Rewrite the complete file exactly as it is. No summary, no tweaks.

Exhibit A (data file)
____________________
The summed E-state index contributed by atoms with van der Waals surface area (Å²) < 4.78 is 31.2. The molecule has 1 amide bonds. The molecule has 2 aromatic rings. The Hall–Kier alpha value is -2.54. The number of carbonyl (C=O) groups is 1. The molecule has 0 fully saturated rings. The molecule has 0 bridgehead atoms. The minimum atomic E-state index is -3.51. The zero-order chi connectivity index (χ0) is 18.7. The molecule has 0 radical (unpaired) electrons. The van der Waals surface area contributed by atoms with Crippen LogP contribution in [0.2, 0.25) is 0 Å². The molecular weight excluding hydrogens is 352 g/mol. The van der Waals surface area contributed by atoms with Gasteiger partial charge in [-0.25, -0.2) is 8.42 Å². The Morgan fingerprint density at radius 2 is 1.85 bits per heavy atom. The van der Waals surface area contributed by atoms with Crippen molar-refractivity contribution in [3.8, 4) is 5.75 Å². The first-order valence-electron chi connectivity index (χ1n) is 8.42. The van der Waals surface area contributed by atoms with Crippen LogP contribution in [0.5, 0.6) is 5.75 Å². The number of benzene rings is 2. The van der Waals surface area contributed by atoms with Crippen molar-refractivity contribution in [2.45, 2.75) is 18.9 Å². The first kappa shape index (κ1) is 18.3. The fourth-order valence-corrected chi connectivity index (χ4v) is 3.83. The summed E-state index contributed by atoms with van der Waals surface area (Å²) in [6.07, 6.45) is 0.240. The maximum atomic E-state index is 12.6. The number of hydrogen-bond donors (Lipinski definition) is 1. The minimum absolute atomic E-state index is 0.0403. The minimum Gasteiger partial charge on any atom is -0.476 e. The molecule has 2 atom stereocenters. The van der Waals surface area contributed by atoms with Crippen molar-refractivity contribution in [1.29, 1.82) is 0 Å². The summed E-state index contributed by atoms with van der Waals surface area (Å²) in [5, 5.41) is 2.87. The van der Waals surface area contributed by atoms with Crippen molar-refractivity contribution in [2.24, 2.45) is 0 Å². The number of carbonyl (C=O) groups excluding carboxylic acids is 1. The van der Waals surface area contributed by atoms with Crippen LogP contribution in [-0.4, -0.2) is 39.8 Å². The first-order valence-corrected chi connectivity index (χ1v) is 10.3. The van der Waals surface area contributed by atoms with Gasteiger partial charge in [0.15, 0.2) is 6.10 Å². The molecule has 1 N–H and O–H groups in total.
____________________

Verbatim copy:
The summed E-state index contributed by atoms with van der Waals surface area (Å²) < 4.78 is 31.2. The molecule has 1 amide bonds. The molecule has 2 aromatic rings. The Hall–Kier alpha value is -2.54. The number of carbonyl (C=O) groups is 1. The molecule has 0 fully saturated rings. The molecule has 0 bridgehead atoms. The minimum atomic E-state index is -3.51. The zero-order chi connectivity index (χ0) is 18.7. The molecule has 0 radical (unpaired) electrons. The van der Waals surface area contributed by atoms with Crippen LogP contribution in [0.2, 0.25) is 0 Å². The molecular weight excluding hydrogens is 352 g/mol. The van der Waals surface area contributed by atoms with Gasteiger partial charge in [-0.25, -0.2) is 8.42 Å². The Morgan fingerprint density at radius 2 is 1.85 bits per heavy atom. The van der Waals surface area contributed by atoms with Crippen molar-refractivity contribution in [3.8, 4) is 5.75 Å². The first-order valence-electron chi connectivity index (χ1n) is 8.42. The van der Waals surface area contributed by atoms with Crippen LogP contribution in [0.5, 0.6) is 5.75 Å². The number of benzene rings is 2. The van der Waals surface area contributed by atoms with Crippen molar-refractivity contribution in [2.45, 2.75) is 18.9 Å². The first kappa shape index (κ1) is 18.3. The fourth-order valence-corrected chi connectivity index (χ4v) is 3.83. The summed E-state index contributed by atoms with van der Waals surface area (Å²) in [6.07, 6.45) is 0.240. The maximum atomic E-state index is 12.6. The number of hydrogen-bond donors (Lipinski definition) is 1. The minimum absolute atomic E-state index is 0.0403. The minimum Gasteiger partial charge on any atom is -0.476 e. The molecule has 2 atom stereocenters. The van der Waals surface area contributed by atoms with Crippen molar-refractivity contribution in [1.29, 1.82) is 0 Å². The summed E-state index contributed by atoms with van der Waals surface area (Å²) in [5, 5.41) is 2.87. The van der Waals surface area contributed by atoms with Crippen molar-refractivity contribution in [2.24, 2.45) is 0 Å². The number of carbonyl (C=O) groups excluding carboxylic acids is 1. The van der Waals surface area contributed by atoms with Crippen LogP contribution in [-0.4, -0.2) is 39.8 Å². The first-order valence-corrected chi connectivity index (χ1v) is 10.3. The van der Waals surface area contributed by atoms with Gasteiger partial charge in [0.15, 0.2) is 6.10 Å². The molecule has 1 N–H and O–H groups in total.